America: "some hits, some misses."
Franzen Comes Alive
Jonathan Franzen might just be the last of the fine-grained, big-book portraitists of “the way Middle America lives”—specially the intimate deceptions that family relations are made of. Franzen is a realist with an edgy American sense of humor, and twenty-first-century dread as well. You feel his artistic kinship still with the Infinite Jest of David Foster Wallace, his brilliant friend who flamed out. Satan has a speaking part in Franzen’s new novel, called Crossroads. It goes 600 pages deep inside a church family, coming apart: preacher dad in adultery, wife in recovery, and four headstrong kids. What’s new in the new Franzen may be the turn toward compassion and the hope of redemption.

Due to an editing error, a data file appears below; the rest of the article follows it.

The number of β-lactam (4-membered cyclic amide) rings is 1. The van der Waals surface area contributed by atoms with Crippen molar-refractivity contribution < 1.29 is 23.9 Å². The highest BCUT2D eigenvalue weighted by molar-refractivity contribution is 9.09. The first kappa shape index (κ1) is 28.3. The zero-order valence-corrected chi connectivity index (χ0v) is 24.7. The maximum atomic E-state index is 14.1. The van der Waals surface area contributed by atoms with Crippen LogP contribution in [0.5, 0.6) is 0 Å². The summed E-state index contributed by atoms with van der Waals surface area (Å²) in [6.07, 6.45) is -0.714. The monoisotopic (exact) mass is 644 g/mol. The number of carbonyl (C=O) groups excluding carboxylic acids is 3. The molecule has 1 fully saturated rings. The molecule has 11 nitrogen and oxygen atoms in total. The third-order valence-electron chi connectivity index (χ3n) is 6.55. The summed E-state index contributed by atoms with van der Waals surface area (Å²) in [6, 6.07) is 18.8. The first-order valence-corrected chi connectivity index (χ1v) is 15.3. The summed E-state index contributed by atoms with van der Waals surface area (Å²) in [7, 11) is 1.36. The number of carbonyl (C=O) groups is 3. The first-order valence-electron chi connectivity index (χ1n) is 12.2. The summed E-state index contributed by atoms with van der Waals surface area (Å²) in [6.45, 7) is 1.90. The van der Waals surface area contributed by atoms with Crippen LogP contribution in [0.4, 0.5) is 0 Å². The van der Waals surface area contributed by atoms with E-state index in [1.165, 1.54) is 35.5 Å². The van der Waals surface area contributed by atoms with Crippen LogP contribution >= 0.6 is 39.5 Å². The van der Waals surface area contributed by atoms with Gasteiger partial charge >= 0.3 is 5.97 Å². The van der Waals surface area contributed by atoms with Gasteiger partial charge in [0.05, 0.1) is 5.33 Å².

The novelist Jonathan Franzen gave himself a daunting assignment at the approach of his sixties: it was to start and finish an epic trilogy of novels under the joke title The Key to All Mythologies—about Americans in crisis, starting with the church family of Hildebrandts in suburban Chicago in 1971, Vietnam time. Book One, titled Crossroads, opens with the adulterous misery of Russ Hildebrandt, a pastor fast losing the respect of his congregation and his family. But sorrows and secrets of all sorts lurk in the lives of these Hildebrandts: mental illness, drug addiction, moral contention and chaos rising around military service in an immoral war, all of it testing Franzen’s psychological acuity and his taste for theology and family relations. He said at the outset that Crossroads is the first of his novels that his late mother would have liked: she was his standard of compassion.